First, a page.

I don’t want this to be a presidency driven solely by sound bytes and carefully crafted media images. I don’t expect two people who’ve fought so hard for their own campaigns (or the myriad thousands who’ve labored for them) to sudden love each other and make nice.
I don’t want Hillary Clinton named VP (and I think any announcement there will come much closer to the convention, if not at the convention itself in late August in Denver) simply because she was “the other candidate.” If there’s a better person for the Obama Democratic ticket, then I want that person considered. We’re not into legacies here, unless it’s the legacy for ALL of America, and not for a relatively privileged few (named Bush or Clinton or Kennedy, et al).
But what we need most of all is for the American people to unite in an understanding that the way ahead is tough regardless of how we go: that we may have to accept a period of increased hardship to try to get this nation – and the world that watches it – back on track. We’re already hurting; we can probably survive a little more.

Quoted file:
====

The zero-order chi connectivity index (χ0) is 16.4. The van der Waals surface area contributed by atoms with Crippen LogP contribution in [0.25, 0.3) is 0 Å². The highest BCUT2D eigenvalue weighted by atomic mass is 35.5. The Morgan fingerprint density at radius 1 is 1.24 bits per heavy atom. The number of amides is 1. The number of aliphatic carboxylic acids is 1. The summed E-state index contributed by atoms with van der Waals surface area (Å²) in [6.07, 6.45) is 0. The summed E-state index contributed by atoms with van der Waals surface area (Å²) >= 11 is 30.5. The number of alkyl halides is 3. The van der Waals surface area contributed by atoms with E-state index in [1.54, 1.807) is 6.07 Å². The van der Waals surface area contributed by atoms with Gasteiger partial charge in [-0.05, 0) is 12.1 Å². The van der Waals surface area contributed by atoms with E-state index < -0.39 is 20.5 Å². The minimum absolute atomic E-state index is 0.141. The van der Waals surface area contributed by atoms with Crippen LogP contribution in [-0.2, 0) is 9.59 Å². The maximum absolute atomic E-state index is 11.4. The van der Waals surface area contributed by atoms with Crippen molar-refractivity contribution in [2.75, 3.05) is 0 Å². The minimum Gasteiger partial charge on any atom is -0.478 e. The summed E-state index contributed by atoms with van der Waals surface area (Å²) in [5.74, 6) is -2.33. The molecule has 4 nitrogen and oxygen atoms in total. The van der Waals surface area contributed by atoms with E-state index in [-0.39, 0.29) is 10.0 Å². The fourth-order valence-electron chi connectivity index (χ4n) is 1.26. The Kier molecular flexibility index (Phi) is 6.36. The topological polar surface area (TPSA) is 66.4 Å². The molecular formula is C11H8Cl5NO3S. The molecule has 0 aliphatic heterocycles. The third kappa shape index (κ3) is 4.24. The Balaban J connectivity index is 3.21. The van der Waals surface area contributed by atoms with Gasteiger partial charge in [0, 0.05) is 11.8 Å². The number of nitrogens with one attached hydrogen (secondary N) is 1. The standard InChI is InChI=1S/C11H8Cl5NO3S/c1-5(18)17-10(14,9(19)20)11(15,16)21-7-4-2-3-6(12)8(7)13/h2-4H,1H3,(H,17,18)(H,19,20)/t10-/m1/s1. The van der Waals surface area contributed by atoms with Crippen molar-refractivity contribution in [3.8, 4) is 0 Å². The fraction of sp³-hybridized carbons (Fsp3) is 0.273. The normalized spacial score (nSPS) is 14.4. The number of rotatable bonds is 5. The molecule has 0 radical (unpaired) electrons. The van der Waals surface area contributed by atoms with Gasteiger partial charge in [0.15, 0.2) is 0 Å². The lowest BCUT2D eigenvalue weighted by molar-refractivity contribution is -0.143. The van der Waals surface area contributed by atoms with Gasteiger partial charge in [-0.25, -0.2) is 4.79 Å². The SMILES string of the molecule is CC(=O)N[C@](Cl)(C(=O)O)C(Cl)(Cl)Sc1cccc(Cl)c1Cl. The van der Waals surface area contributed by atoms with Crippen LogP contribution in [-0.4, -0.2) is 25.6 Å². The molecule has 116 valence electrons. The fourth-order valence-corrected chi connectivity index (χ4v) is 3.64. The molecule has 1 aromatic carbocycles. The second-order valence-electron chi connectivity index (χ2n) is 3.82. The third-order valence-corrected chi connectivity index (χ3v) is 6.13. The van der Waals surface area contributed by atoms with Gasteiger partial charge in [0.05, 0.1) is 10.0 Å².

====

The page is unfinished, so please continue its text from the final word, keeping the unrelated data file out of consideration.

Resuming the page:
And unlike the Bush-McCain technique, we need to take care of America’s working and middle classes through good education, job training, health care, and so much more. The Bush-McCain technique is to give and give to the wealthiest, and the rest have to wait til it trickles down the inner leg of the fatcat Republican peeing gold.
Caroline Kennedy has been named to head up a three-person VP search team for Democratic presumptive nominee, Barack Obama.
This differs from George Bush’s 2000 VP search team, headed by Dick Cheney, with only Cheney serving as membership, and – surprise! – decided Dick Cheney would be the best candidate for the job!
But does anyone worry with as much as Cheney is smirking and still acting like cock of the walk that you wonder if HE knows something (like what really went on with September 11th and Iraq, to name but a few) you don’t, which is why he’s not worried about having to leave the WH anytime soon.
When I awoke this morning, I felt different. It took me an hour or two to figure out why: we don’t have to talk about Democratic Primary races anymore because they ended yesterday.
While I found this primary season more interesting than any other in my lifetime, the drama wasn’t so much in what the candidates said or did, and certainly not in the debates (which I find useless when you’ve got 8-10 people vying for questions from a potential 300 million member audience).